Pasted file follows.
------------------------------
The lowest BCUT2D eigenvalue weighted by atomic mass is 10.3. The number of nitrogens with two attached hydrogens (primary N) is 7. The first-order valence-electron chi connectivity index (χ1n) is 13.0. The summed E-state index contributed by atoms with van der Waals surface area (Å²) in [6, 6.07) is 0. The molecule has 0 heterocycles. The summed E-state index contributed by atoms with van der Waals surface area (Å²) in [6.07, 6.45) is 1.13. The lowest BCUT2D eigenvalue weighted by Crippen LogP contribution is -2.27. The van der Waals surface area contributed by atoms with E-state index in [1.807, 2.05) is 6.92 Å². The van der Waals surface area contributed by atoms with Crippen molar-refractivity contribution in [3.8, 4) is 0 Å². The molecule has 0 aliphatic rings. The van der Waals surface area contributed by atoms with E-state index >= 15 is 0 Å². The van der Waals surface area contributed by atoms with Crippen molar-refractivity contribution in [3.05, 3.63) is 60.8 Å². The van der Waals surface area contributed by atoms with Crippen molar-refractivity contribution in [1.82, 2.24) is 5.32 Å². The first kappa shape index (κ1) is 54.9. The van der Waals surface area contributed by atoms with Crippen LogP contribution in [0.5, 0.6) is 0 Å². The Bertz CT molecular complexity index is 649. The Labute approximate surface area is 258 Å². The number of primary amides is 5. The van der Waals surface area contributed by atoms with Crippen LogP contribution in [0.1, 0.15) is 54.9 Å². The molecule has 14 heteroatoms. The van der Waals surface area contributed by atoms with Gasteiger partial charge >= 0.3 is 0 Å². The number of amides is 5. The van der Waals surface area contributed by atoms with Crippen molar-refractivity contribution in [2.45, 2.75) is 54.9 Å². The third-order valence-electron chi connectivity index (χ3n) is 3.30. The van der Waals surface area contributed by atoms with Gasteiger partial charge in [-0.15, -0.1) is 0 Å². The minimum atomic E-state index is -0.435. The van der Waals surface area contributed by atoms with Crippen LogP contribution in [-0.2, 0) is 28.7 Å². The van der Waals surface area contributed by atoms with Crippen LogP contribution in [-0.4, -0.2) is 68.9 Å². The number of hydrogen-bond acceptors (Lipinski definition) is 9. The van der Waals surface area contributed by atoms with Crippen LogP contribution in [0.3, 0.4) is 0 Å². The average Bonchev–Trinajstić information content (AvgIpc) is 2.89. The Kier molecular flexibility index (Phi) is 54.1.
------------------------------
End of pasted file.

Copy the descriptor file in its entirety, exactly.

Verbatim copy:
The lowest BCUT2D eigenvalue weighted by atomic mass is 10.3. The number of nitrogens with two attached hydrogens (primary N) is 7. The first-order valence-electron chi connectivity index (χ1n) is 13.0. The summed E-state index contributed by atoms with van der Waals surface area (Å²) in [6, 6.07) is 0. The molecule has 0 heterocycles. The summed E-state index contributed by atoms with van der Waals surface area (Å²) in [6.07, 6.45) is 1.13. The lowest BCUT2D eigenvalue weighted by Crippen LogP contribution is -2.27. The van der Waals surface area contributed by atoms with E-state index in [1.807, 2.05) is 6.92 Å². The van der Waals surface area contributed by atoms with Crippen molar-refractivity contribution in [3.8, 4) is 0 Å². The molecule has 0 aliphatic rings. The van der Waals surface area contributed by atoms with E-state index >= 15 is 0 Å². The van der Waals surface area contributed by atoms with Crippen molar-refractivity contribution in [3.05, 3.63) is 60.8 Å². The van der Waals surface area contributed by atoms with Crippen molar-refractivity contribution in [1.82, 2.24) is 5.32 Å². The first kappa shape index (κ1) is 54.9. The van der Waals surface area contributed by atoms with Crippen LogP contribution in [0.5, 0.6) is 0 Å². The Bertz CT molecular complexity index is 649. The Labute approximate surface area is 258 Å². The number of primary amides is 5. The van der Waals surface area contributed by atoms with Crippen LogP contribution in [0.1, 0.15) is 54.9 Å². The molecule has 14 heteroatoms. The van der Waals surface area contributed by atoms with Gasteiger partial charge >= 0.3 is 0 Å². The number of amides is 5. The van der Waals surface area contributed by atoms with Crippen molar-refractivity contribution in [2.45, 2.75) is 54.9 Å². The third-order valence-electron chi connectivity index (χ3n) is 3.30. The van der Waals surface area contributed by atoms with Gasteiger partial charge in [-0.15, -0.1) is 0 Å². The minimum atomic E-state index is -0.435. The van der Waals surface area contributed by atoms with Crippen LogP contribution in [-0.2, 0) is 28.7 Å². The van der Waals surface area contributed by atoms with Crippen LogP contribution in [-0.4, -0.2) is 68.9 Å². The number of hydrogen-bond acceptors (Lipinski definition) is 9. The van der Waals surface area contributed by atoms with Crippen LogP contribution in [0.3, 0.4) is 0 Å². The average Bonchev–Trinajstić information content (AvgIpc) is 2.89. The Kier molecular flexibility index (Phi) is 54.1.